Kaitlyn has a background in psychology and writes articles that teach you how to lean on your body, mind, heart, and on those around you.
In today’s job market, it’s become increasingly rare for an employee to stay with the same company for their entire career. So, sooner or later, we’ll find ourselves in a situation where we’re ready to quit our jobs. Whether it’s because we’ve been offered a better position, escaping a toxic work environment, or because we’re relocating to a different city or country, quitting a job can be an intimidating prospect. This is especially the case since the way we quit our jobs is just as important as how we start a new one.
Here are twelve tips to remember when handing in your notice.
Poll: Quitting a Job
1. Know and Follow the Rules
Every company will have different rules and processes for employees who are leaving. Most companies will require an official, written resignation letter and exit interviews with your superiors. During your exit interview, make sure you’re clear on what employee benefits and any remaining salary you’re entitled to when you leave. Do you have an unused vacation or sick pay available for you to collect? Can you maintain your pension plan? It may help to prepare a list of questions to ask during your meeting with your superiors so you don’t miss anything and know exactly what you need to do.
2. Be Respectful
An exit interview will be held in most companies to give you the opportunity to share feedback, for the company to have a chat and perhaps try to renegotiate to see if they can make you stay. During your meeting, make sure you stay professional and carefully word any criticisms you may have no matter how frustrated you feel. No matter how much you may want to give your superiors a piece of your mind, keep the conversation positive and constructive.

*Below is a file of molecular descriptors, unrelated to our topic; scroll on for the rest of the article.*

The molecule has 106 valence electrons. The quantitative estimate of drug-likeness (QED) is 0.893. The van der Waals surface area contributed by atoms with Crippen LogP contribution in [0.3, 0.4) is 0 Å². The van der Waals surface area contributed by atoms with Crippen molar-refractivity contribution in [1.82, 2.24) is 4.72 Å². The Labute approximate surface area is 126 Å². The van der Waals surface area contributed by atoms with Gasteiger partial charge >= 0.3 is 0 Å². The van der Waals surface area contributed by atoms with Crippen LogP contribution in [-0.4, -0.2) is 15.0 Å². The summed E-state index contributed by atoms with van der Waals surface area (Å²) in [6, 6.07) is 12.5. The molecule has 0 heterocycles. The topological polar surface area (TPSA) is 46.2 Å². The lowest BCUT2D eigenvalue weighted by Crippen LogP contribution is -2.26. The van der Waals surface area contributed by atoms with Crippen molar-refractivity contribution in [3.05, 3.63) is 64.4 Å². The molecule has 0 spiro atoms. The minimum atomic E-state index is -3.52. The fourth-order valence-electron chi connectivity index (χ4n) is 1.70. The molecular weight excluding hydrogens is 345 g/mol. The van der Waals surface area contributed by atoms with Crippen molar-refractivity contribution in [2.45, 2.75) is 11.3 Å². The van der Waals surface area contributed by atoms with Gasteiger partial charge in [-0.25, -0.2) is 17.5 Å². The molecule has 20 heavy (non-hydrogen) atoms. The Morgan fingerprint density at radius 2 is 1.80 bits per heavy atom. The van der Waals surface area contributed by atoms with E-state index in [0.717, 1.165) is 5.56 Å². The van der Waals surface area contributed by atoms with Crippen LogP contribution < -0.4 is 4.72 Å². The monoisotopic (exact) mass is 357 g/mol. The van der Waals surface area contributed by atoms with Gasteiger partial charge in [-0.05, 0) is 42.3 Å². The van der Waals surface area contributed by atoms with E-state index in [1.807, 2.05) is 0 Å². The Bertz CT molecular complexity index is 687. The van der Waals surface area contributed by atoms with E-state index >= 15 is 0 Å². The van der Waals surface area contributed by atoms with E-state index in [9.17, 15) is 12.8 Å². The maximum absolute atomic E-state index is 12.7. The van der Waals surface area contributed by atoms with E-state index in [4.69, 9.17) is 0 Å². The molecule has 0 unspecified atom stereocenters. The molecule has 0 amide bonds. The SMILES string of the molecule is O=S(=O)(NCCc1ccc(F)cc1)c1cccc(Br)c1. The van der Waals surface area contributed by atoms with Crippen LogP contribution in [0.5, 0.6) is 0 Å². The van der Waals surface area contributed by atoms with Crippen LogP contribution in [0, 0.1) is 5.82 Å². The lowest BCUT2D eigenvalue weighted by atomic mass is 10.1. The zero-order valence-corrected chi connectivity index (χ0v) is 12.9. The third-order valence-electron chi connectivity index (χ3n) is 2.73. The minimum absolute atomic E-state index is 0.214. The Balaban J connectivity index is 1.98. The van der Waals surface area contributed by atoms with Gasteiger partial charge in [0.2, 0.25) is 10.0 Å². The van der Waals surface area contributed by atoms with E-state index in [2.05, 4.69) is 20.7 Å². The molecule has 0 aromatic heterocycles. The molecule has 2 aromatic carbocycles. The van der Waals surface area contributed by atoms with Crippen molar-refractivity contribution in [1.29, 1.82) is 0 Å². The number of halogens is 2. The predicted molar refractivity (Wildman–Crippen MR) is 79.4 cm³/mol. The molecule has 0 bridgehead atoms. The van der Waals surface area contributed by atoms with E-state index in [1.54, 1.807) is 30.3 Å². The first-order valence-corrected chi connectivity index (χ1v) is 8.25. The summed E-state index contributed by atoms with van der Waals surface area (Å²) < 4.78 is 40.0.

3. Help With the Transition
It’s easy to think: You’re leaving in a week or two anyway, so why bother taking on more work? Yes, it’s tempting to slack off in the days leading up to your exit from the company, but don’t.
Stay professional and spend your time at the office making the transition as seamless as possible for your coworkers. Pass on anything that needs to be passed on, tie up any loose ends, and train your replacement if they've started work already. It’s always smart to leave your workplace in a better condition than when you arrived. Leaving a positive impression may help your career down the line since you never know when you’ll see your colleagues again.
4. Stay Professional
While it may feel deeply satisfying to trash your desk and walk out without a backward glance, you will come to regret it later. You never know when you’ll need a good reference, or when future employers will call up your previous colleagues for a chat. It can only work in your favor if you leave with integrity and professionalism.
5. Maintain Your Integrity
On the subject of integrity, don’t do anything unethical, illegal, immoral, or anything that goes against your company’s policies before you leave (or even after you’ve left, for that matter). No further explanation should be necessary for this point.
6. Ask for a Reference
Don’t forget to ask for an official letter of recommendation from your immediate supervisor. As time passes and people move on to other jobs or countries, it can be easy to lose track of ex-colleagues and employers. So if you don’t know how to get in touch with your past employer anymore when you need their contact information for a job application, you’ll have that letter of recommendation handy. You can also upload the letter on LinkedIn to allow any prospective employers a better understanding of what kind of worker you will be.
7. Return Company Property
Don’t make your company chase you to get any keys, documents, phones, computers, or any other company property back. No matter what kind of information you may have handled during your time at the company, you don’t want to get stuck in a potentially compromising situation just because you were a little slow on returning company property.
8. Prepare for the Exit Interview
Prepare for your exit interview just as you would a job interview. Prepare for multiple scenarios. What would you do if your superiors want to you stay and makes you a very favorable counter offer? If there are circumstances that may delay your departure from the company, how would you respond? Know why you want to leave and if there will be anything that could convince you to stay. If your reason for leaving is negative, try to word it as tactfully, but honestly, as possible if asked.
Poll: Reasons For Quitting
1. Don't Be Negative